“This is the type of technology that I believe that Alaska needs,” Parker said.

A gimbal camera system made by DST Control, a Swedish company, will also become part of the UAV system. He said the camera has been shipped to Infotron to be integrated with the UAV specific to Parker’s operations.

Kaylee Osowski can be reached at

Photo by Kaylee Osowski/Peninsula Clarion Researchers at the University of Denver designed collision avoidance radar for small unmanned aerial vehicles. John Parker of Integrated Robotics Imaging Systems, which holds exclusive patent rights, said no other UAV company has radar like it.

More in News

The Swan Lake Fire can be seen from above on Monday, Aug. 26 on the Kenai Peninsula, Alaska. (Photo courtesy Alaska Wildland Fire Information)
All burn permits suspended starting May 1

The suspension aims to mitigate some of the challenges firefighting agencies may face this summer.

Beaver Loop to close for construction next week

Beaver Loop Road to be closed 6 a.m. Monday, April 13 until 6 p.m. Tuesday, April 21.

photos by Brian Mazurek / Peninsula Clarion
                                Emergency room technician Angie Sulley (left) and nurse Marcie Duncan put on the personal protective equipment necessary for interacting with patients suspected of having COVID-19 in the ambulance bay outside of the emergency department at Central Peninsula Hospital in Soldotna on Tuesday.
‘There’s no book for this’

Central Peninsula Hospital preps for new coronavirus

Soldotna United Methodist Church in Soldotna, Alaska, invites worshippers online with a sign seen Tuesday, April 7, 2020. (Photo by Jeff Helminiak/Peninsula Clarion)
State: Drive-in, virtual religious services OK

New health alert offers guidelines to local organizations on safe ways to practice their faith.

Gov. Mike Dunleavy speaks at a press conference on the budget on April 7, 2020, in Juneau, Alaska. He later met with reporters to speak about 22 new COVID-19 cases reported on Tuesday. (Photo by Austin McDaniel/Office of the Governor)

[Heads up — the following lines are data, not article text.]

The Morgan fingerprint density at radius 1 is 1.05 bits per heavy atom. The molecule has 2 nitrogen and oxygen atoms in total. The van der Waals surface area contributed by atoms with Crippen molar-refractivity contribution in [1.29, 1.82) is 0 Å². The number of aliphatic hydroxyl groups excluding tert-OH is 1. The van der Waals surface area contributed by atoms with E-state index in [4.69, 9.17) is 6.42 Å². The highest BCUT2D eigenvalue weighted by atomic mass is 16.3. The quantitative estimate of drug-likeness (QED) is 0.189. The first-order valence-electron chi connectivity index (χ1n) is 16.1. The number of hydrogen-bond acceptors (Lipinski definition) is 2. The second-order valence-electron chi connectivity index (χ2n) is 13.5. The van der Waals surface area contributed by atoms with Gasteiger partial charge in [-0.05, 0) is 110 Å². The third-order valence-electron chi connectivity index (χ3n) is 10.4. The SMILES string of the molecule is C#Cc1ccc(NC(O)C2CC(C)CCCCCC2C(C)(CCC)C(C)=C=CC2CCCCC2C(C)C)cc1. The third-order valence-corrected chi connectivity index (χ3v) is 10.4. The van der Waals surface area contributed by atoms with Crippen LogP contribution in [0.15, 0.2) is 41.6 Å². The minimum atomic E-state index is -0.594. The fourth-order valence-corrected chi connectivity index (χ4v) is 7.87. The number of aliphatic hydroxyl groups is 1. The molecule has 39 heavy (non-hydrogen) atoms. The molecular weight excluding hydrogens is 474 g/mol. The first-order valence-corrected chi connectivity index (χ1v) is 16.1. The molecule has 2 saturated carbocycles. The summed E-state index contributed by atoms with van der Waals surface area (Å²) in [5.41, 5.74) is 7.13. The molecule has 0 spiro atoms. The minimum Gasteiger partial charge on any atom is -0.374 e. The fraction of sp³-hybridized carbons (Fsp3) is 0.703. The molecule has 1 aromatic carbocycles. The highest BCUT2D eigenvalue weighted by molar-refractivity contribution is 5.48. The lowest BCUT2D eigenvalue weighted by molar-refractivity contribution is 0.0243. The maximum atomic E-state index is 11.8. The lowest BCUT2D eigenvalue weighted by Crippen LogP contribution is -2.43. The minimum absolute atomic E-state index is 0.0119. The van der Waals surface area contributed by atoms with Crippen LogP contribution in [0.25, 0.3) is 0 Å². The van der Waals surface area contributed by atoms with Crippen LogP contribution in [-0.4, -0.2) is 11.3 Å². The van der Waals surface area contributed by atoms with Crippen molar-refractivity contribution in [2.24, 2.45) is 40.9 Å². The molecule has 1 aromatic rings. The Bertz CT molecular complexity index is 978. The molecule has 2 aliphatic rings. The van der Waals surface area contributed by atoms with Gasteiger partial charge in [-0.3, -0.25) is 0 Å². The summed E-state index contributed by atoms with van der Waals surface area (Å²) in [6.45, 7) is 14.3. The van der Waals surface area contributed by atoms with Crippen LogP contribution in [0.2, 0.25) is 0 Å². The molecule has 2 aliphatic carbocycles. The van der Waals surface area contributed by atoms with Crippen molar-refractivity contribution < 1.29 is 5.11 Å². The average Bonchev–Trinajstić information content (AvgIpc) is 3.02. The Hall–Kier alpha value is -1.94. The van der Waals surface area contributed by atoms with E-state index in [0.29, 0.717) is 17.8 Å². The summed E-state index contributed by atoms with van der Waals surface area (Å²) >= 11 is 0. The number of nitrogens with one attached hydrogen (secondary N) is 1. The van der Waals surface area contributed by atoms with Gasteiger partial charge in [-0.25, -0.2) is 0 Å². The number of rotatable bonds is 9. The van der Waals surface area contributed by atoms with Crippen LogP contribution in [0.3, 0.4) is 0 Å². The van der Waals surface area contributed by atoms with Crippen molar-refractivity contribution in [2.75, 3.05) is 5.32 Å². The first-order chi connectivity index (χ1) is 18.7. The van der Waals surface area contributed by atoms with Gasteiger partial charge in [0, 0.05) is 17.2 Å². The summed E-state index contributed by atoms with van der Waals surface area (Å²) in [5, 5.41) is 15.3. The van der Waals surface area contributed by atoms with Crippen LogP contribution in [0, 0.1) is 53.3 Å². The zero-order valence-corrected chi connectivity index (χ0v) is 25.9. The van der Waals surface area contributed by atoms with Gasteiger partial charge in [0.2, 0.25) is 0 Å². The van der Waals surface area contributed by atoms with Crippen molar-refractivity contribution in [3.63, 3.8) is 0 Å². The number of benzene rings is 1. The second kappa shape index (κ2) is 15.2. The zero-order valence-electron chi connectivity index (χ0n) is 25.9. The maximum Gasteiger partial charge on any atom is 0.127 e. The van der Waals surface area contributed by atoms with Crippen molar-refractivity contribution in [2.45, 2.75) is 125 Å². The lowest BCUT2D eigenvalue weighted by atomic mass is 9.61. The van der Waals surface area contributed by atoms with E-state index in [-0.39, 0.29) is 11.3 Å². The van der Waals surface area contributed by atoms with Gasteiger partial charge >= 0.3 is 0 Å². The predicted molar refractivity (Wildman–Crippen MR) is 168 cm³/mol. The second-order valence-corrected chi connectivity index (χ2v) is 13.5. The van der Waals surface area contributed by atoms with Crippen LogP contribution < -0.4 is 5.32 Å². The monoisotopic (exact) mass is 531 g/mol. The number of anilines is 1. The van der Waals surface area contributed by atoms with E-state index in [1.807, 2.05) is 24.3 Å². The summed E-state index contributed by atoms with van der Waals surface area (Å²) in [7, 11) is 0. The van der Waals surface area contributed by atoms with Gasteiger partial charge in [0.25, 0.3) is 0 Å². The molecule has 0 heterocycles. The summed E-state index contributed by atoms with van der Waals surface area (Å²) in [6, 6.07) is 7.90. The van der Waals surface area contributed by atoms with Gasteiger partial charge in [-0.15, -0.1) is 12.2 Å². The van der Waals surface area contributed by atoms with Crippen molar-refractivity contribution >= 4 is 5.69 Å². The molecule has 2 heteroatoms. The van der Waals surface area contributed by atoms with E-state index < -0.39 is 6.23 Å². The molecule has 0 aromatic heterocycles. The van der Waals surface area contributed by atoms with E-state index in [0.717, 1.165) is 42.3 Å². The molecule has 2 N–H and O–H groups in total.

Alaska sees surge in COVID-19 cases

No new deaths or hospitalizations

A RavinAir sign can be seen at a kiosk at the Kenai Airport on Thursday, April 2, 2020. The company announced Thursday they were cutting all service by 90%. (Photo by Victoria Petersen/Peninsula Clarion) (Photo by Victoria Petersen/Peninsula Clarion)(Photo by Victoria Petersen/Peninsula Clarion)
Ravn shuts down, files for bankruptcy

25 locals who worked for Ravn in the terminal and in cargo were laid off this week.

Photo courtesy Office of the Governor
                                Gov. Mike Dunleavy (center) speaks with Edward Graham (left) of Samaritan’s Purse, as two other Samaritan’s Purse staff members watch. Dunleavy met the crew and staff of the Samaritan’s Purse DC-8 at Ted Stevens Anchorage International Airport as they offloaded thousands of pounds of medical supplies bound for rural Alaska.
4th COVID-19 case reported in Soldotna

Over the weekend, there were three deaths of Alaska residents due to COVID-19 reported by the state.

COVID-19. (Courtesy the CDC)
Sixth COVID-19 death reported for Alaska

The latest death is of a 71-year-old Anchorage resident.

Like a number of public buildings, the Kenai Peninsula Borough School District building in Soldotna is closed.
                                Victoria Petersen / Peninsula Clarion
Assembly passes emergency ordinances

The Clerk’s Office set up remote ways for residents to call in and speak on the emergency ordinances.

Most Read